Tales of Wells Fargo Part 1

Tales of Wells Fargo Part 1

Barra recreates the 5-inch Schofield model

By Dennis Adler

The Schofield model of S&W’s No. 3 American was designed by a military officer looking for a way to correct a problem with the original topbreak latching mechanism that was proving problematic for U.S. Cavalry soldiers trying to reload the gun on horseback.

The first S&W revolvers used by the U.S. Army, beginning in 1870-1871, had been criticized for the top-break design which had a barrel-mounted release latch that was often hard to use. Maj. George Schofield redesigned the latch mechanism to fit the frame instead of the barrel and thus release the barrel by simply pulling the latch back (with the hammer at half cock). The barrel could then be pressed downward against one’s leg (or other surface) to pivot it open, thus automatically ejecting all of the spent casings (the gun’s greatest advantage over Colt revolvers). The U.S. Ordnance Dept. ordered almost the entire production of this distinctive model. Standard barrel length was 7-inches. At top an original S&W No. 3, middle a Schofield, and bottom an engraved version of the Barra Schofield.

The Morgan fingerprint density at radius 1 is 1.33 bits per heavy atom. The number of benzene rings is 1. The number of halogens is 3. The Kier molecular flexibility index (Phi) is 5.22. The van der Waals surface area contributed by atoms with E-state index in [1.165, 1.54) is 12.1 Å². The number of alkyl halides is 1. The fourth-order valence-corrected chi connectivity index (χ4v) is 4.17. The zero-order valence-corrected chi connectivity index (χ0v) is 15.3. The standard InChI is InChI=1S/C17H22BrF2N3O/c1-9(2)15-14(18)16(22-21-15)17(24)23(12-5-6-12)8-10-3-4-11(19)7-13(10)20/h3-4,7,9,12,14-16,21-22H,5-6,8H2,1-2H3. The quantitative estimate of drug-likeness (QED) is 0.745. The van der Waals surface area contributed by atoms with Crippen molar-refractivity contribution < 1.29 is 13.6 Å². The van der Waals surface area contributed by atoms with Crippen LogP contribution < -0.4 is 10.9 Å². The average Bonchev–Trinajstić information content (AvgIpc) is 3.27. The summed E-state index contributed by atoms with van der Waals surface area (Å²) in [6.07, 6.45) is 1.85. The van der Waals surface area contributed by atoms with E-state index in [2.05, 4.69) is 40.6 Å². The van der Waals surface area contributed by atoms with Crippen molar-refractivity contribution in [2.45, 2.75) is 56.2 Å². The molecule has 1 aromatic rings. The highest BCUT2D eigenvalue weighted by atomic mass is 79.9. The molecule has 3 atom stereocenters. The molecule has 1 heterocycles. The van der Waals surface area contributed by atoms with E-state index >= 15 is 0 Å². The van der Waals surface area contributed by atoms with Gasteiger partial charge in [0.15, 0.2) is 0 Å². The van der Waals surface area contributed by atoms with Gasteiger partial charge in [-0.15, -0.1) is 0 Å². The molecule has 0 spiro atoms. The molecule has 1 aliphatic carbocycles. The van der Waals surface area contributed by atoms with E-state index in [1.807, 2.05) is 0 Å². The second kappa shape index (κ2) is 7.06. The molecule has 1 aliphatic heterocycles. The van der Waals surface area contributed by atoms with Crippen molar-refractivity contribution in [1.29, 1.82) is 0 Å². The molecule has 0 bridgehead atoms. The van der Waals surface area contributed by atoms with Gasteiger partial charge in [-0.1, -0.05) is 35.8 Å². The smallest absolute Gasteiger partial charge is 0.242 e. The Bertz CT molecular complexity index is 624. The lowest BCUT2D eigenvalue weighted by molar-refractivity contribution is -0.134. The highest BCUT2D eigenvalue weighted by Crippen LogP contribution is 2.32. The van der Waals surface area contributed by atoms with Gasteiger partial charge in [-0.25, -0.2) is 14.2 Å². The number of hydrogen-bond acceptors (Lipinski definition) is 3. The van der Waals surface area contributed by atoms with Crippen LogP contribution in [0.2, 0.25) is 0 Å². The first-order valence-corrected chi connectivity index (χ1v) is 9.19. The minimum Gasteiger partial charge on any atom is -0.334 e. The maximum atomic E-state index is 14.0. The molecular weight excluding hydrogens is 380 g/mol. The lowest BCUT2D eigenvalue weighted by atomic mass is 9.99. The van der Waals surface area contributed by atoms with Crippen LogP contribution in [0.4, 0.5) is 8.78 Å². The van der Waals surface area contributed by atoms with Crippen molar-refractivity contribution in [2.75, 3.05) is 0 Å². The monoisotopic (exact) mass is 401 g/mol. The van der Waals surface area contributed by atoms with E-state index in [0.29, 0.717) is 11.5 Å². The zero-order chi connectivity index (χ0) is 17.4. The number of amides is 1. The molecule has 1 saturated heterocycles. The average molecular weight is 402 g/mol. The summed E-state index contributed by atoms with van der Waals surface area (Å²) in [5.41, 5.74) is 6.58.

The groundbreaking .44 caliber S&W No. 3 revolver had been adopted by the military in 1870 and was being issued to troops early in 1871. It was a fine handgun for most, but mounted soldiers found it problematic to handle on horseback. The S&W design had been intended to make reloading faster by breaking open the action, tilting the barrel down, at which point a cam rotated by this movement forced the ejector upward to expel all six spent shell cases at once. The open cylinder also provided quick reloading of all six chambers before rotating the barrel up and locking it. All well and good if you had two free hands, one to hold the gun and the other to raise the latch on the top of the frame so the barrel could be tilted down. On horseback two free hands was a little daunting. Army Major George W. Schofield regarded the S&W as an excellent sidearm but believed the latching mechanism was all wrong, at least for the Cavalry. He set about redesigning the latch and secured a patent to “first, provide a lock-fast for such weapons, which shall hold the barrel securely in the position for firing; second, to provide a cylinder-stay for holding the cylinder in position when the weapon is opened for loading or ejecting discharged cartridge cases; third, to provide a simple and effective ejector-spring stop.” Maj. Schofield’s changes also improved the rear sight by incorporating a sighting notch on the latch itself, which was easily opened one-handed by pulling the hammer to half cock and using the thumb to pull the latch back releasing the barrel.